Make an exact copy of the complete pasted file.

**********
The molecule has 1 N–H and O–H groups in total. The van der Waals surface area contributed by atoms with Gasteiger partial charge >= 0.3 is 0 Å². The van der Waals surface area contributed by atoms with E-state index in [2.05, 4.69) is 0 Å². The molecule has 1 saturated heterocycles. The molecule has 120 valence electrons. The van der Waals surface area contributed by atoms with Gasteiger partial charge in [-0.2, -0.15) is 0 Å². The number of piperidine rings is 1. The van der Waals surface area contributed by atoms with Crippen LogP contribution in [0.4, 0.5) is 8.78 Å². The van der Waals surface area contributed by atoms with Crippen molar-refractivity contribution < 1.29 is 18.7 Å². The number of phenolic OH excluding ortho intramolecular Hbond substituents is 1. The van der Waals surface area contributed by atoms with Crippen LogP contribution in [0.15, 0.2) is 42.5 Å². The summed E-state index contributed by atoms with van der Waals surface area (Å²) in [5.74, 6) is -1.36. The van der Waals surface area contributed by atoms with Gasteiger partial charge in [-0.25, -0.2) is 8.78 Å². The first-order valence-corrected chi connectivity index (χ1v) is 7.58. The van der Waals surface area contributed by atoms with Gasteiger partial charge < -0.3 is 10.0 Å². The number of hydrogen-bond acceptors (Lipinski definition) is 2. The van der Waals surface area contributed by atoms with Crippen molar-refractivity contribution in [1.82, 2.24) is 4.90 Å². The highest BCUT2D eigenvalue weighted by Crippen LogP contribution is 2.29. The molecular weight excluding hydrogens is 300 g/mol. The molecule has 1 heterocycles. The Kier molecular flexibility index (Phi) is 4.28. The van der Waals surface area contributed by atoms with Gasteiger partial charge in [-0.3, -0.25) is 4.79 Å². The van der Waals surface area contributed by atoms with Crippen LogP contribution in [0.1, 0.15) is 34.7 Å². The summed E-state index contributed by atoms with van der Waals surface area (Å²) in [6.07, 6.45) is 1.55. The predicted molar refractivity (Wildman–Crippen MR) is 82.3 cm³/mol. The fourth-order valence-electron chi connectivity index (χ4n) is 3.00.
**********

The molecule has 1 N–H and O–H groups in total. The van der Waals surface area contributed by atoms with Gasteiger partial charge >= 0.3 is 0 Å². The van der Waals surface area contributed by atoms with E-state index in [2.05, 4.69) is 0 Å². The molecule has 1 saturated heterocycles. The molecule has 120 valence electrons. The van der Waals surface area contributed by atoms with Gasteiger partial charge in [-0.2, -0.15) is 0 Å². The number of piperidine rings is 1. The van der Waals surface area contributed by atoms with Crippen LogP contribution in [0.4, 0.5) is 8.78 Å². The van der Waals surface area contributed by atoms with Crippen molar-refractivity contribution < 1.29 is 18.7 Å². The number of phenolic OH excluding ortho intramolecular Hbond substituents is 1. The van der Waals surface area contributed by atoms with Crippen LogP contribution in [0.15, 0.2) is 42.5 Å². The summed E-state index contributed by atoms with van der Waals surface area (Å²) in [5.74, 6) is -1.36. The van der Waals surface area contributed by atoms with Gasteiger partial charge in [-0.25, -0.2) is 8.78 Å². The first-order valence-corrected chi connectivity index (χ1v) is 7.58. The van der Waals surface area contributed by atoms with Gasteiger partial charge < -0.3 is 10.0 Å². The number of hydrogen-bond acceptors (Lipinski definition) is 2. The van der Waals surface area contributed by atoms with Crippen molar-refractivity contribution in [1.82, 2.24) is 4.90 Å². The highest BCUT2D eigenvalue weighted by Crippen LogP contribution is 2.29. The molecular weight excluding hydrogens is 300 g/mol. The molecule has 1 heterocycles. The Kier molecular flexibility index (Phi) is 4.28. The van der Waals surface area contributed by atoms with Gasteiger partial charge in [-0.3, -0.25) is 4.79 Å². The van der Waals surface area contributed by atoms with Crippen LogP contribution in [0.1, 0.15) is 34.7 Å². The summed E-state index contributed by atoms with van der Waals surface area (Å²) in [6.07, 6.45) is 1.55. The predicted molar refractivity (Wildman–Crippen MR) is 82.3 cm³/mol. The fourth-order valence-electron chi connectivity index (χ4n) is 3.00.